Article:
One game into the season that might determine his future as an NFL head coach, Leslie Frazier suddenly finds himself wedged uncomfortably between philosophy and circumstance.
His philosophy dictates that he express patience and confidence in his quarterback. His philosophy dictated that his team draft and develop its own quarterback. His philosophy could endanger his career and the season, if that quarterback continues to play the way he did Sunday.
Circumstance dictates that Frazier treat his philosophy the way most of us treat freshman college Philosophy 101, and forget all about it. Circumstance compels him to treat his quarterback not as an investment to be protected against unpredictable market swings, but as the variable that determines value.
In the last year of his contract, Frazier has a playoff-quality roster, a future Hall of Famer or three in their prime and a big-name free agent whose success is tied to his quarterback. In his first game in this new reality, the quarterback his philosophy led him to choose, and defend, failed him.
To the untethered observer, benching Christian Ponder on Sunday at Detroit, or last November in Green Bay, would be simple. You tell him to take a seat and move on. For Frazier, the decision is complicated by philosophy and history.
Philosophy: Frazier, a man of faith, believes in staying the course, even when the course is filled with potholes. His faith-based decisions led him to retire when he might have been able to continue his NFL career, to coach at upstart Trinity College instead of using NFL contacts to get a more prestigious job, to believe that his good work with the Vikings eventually will be rewarded even though he was denied an extension after taking a previously mediocre team to the playoffs in 2012.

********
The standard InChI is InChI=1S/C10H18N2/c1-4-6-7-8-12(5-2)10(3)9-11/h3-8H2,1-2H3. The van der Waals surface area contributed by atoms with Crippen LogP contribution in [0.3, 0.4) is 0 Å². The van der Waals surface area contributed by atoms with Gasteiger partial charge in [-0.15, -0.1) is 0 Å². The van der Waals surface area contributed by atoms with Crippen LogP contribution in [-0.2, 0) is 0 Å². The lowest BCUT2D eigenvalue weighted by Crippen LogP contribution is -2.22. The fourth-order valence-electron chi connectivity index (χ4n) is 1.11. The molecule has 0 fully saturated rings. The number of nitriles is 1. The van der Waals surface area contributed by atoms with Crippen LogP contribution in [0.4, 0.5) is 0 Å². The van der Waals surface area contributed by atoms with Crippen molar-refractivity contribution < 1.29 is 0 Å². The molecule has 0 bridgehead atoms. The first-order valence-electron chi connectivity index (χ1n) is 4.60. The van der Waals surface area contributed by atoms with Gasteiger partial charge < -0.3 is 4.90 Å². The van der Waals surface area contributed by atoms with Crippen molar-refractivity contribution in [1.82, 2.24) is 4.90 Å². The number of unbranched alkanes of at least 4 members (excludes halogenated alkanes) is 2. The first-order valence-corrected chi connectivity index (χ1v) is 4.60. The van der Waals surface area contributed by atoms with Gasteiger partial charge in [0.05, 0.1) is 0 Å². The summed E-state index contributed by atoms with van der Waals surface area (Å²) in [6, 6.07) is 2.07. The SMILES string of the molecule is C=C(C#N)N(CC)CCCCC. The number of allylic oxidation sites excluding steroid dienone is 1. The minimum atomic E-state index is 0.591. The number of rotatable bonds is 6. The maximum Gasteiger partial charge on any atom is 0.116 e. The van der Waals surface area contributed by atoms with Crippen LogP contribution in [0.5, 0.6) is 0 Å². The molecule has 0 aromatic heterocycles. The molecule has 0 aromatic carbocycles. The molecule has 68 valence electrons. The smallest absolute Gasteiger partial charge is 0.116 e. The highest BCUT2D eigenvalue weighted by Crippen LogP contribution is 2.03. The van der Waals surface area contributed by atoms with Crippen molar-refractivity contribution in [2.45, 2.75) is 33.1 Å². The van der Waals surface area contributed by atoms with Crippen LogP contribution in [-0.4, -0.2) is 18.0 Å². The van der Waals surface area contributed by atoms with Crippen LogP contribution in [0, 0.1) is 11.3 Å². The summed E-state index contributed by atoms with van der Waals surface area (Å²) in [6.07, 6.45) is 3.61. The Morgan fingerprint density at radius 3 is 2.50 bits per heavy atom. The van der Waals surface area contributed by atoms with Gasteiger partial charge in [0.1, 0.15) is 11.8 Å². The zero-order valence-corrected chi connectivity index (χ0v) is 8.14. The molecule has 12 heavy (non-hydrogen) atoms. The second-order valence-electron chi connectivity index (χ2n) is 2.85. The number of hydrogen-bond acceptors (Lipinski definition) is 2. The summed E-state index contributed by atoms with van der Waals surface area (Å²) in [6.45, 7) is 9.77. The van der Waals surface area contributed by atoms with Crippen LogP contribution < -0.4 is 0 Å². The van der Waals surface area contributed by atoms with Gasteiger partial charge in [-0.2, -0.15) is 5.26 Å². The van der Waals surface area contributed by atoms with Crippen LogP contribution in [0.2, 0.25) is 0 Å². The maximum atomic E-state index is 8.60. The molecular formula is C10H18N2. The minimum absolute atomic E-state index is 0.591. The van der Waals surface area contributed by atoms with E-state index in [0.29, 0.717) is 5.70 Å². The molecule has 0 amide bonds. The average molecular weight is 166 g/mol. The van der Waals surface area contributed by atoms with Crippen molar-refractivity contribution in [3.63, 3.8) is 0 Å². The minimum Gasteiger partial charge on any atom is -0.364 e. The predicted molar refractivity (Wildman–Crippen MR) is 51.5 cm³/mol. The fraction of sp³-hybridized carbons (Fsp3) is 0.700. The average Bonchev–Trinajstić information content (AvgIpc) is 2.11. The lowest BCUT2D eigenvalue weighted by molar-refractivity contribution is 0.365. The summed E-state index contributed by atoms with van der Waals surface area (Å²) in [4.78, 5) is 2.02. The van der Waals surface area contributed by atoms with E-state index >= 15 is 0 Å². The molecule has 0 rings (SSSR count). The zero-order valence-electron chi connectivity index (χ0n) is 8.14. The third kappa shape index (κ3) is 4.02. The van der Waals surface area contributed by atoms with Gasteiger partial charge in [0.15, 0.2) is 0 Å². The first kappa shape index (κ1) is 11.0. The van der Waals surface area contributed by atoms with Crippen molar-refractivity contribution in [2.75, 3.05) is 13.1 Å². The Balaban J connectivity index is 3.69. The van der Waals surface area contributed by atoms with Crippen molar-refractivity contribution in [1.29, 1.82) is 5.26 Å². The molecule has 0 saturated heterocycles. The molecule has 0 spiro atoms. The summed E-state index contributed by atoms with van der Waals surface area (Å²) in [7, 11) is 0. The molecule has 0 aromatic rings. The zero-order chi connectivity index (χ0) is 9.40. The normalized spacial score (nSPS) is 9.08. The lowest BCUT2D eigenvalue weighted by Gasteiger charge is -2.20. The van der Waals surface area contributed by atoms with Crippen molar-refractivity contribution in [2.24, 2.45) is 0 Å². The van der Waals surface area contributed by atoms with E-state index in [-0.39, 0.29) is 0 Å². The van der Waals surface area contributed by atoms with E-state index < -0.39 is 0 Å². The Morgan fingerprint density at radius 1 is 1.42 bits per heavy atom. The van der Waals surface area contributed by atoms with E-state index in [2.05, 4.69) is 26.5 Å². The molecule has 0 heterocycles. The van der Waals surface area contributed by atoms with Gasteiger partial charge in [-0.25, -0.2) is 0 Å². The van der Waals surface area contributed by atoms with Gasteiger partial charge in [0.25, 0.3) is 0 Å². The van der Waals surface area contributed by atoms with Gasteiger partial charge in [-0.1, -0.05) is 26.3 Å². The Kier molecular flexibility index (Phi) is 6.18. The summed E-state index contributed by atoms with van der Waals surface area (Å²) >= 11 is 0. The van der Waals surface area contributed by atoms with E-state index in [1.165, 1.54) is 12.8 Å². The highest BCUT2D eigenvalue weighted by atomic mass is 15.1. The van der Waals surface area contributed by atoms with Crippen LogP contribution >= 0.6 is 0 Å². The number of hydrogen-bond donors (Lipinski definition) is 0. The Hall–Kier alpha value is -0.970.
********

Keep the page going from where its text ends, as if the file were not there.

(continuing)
History: Frazier stuck with Ponder during his midseason slump last season, even after he looked hopeless in Green Bay, and was rewarded with four highly competent performances in must-win games down the stretch.
There is another history Frazier might want to consider if Ponder falters again on Sunday: Vikings history.
On Jan. 27, 1999, Randall Cunningham, who had led the Vikings to the NFC title game in 1998, accepted the Miller Lite NFL Player of the Year Award. On Oct. 17, at halftime of the second game of the 1999 season, Vikings coach Denny Green benched Cunningham in favor of veteran backup Jeff George, and George took the Vikings to the playoffs.
After that game, in the dankness of the old Silverdome, I asked Green what prompted his decision. He gave the most succinct and accurate answer of his life: “No points.”
In April of 2006, Brad Childress chose the quarterback he believed would mimic a young Donovan McNabb and lead his team for a decade: Tarvaris Jackson. On Sept. 17, 2008, two games into the season, Childress benched Jackson in favor of veteran backup Gus Frerotte, and he helped the Vikings reach the playoffs. I’d supply a Childress quote on the subject, but it’s still being translated.
Jackson was benched after two games of his third season, and his second season as a starter. Ponder is about to start the second game of his third season, and second season as a starter.
A previous Vikings coach, Jerry Burns, never was afraid to change quarterbacks. He would yearn for someone who could take control of a game and make winning plays “Like Francis” Tarkenton. He’d argue that changing the left guard wouldn’t alter the course of a team; only changing the quarterback could.
Frazier must feel bound by philosophy to support and protect Ponder, so it’s understandable that the coach supported his quarterback on Sunday and Monday.
Five days from now, if Ponder again makes the kind of plays that lose games, Frazier will be better served by studying history, and giving Matt Cassel a chance to become the latest imported veteran quarterback to take the Vikings to the playoffs.
Jim Souhan can be heard weekdays